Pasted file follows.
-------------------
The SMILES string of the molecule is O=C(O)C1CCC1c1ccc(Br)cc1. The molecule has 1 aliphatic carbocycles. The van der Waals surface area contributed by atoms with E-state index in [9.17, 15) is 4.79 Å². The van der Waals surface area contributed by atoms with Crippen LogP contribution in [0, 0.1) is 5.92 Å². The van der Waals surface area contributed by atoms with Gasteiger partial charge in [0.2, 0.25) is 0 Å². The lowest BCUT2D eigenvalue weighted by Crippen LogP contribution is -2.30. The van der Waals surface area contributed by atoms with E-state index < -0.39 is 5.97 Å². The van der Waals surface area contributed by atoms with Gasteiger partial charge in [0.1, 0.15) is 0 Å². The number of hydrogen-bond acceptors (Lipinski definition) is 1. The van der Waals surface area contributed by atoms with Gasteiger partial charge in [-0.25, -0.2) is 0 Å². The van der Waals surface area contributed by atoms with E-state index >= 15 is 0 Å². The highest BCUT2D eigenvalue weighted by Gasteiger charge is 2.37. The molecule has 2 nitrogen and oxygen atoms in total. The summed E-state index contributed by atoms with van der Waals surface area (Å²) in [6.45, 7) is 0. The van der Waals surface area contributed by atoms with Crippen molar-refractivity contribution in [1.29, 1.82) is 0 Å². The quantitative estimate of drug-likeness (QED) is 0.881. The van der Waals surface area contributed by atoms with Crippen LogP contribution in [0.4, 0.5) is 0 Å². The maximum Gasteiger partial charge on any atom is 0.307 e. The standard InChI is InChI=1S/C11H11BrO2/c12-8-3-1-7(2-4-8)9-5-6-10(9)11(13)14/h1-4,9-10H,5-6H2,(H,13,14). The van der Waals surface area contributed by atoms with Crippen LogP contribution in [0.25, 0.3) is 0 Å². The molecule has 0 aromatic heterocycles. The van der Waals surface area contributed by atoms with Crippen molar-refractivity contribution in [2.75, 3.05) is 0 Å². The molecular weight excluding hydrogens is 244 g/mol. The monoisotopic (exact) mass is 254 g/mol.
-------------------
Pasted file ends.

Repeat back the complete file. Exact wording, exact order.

The SMILES string of the molecule is O=C(O)C1CCC1c1ccc(Br)cc1. The molecule has 1 aliphatic carbocycles. The van der Waals surface area contributed by atoms with E-state index in [9.17, 15) is 4.79 Å². The van der Waals surface area contributed by atoms with Crippen LogP contribution in [0, 0.1) is 5.92 Å². The van der Waals surface area contributed by atoms with Gasteiger partial charge in [0.2, 0.25) is 0 Å². The lowest BCUT2D eigenvalue weighted by Crippen LogP contribution is -2.30. The van der Waals surface area contributed by atoms with E-state index < -0.39 is 5.97 Å². The van der Waals surface area contributed by atoms with Gasteiger partial charge in [0.1, 0.15) is 0 Å². The number of hydrogen-bond acceptors (Lipinski definition) is 1. The van der Waals surface area contributed by atoms with Gasteiger partial charge in [-0.25, -0.2) is 0 Å². The van der Waals surface area contributed by atoms with E-state index >= 15 is 0 Å². The highest BCUT2D eigenvalue weighted by Gasteiger charge is 2.37. The molecule has 2 nitrogen and oxygen atoms in total. The summed E-state index contributed by atoms with van der Waals surface area (Å²) in [6.45, 7) is 0. The van der Waals surface area contributed by atoms with Crippen molar-refractivity contribution in [1.29, 1.82) is 0 Å². The quantitative estimate of drug-likeness (QED) is 0.881. The van der Waals surface area contributed by atoms with Crippen LogP contribution in [0.4, 0.5) is 0 Å². The maximum Gasteiger partial charge on any atom is 0.307 e. The standard InChI is InChI=1S/C11H11BrO2/c12-8-3-1-7(2-4-8)9-5-6-10(9)11(13)14/h1-4,9-10H,5-6H2,(H,13,14). The van der Waals surface area contributed by atoms with Crippen LogP contribution in [0.25, 0.3) is 0 Å². The molecule has 0 aromatic heterocycles. The van der Waals surface area contributed by atoms with Crippen molar-refractivity contribution in [2.75, 3.05) is 0 Å². The molecular weight excluding hydrogens is 244 g/mol. The monoisotopic (exact) mass is 254 g/mol.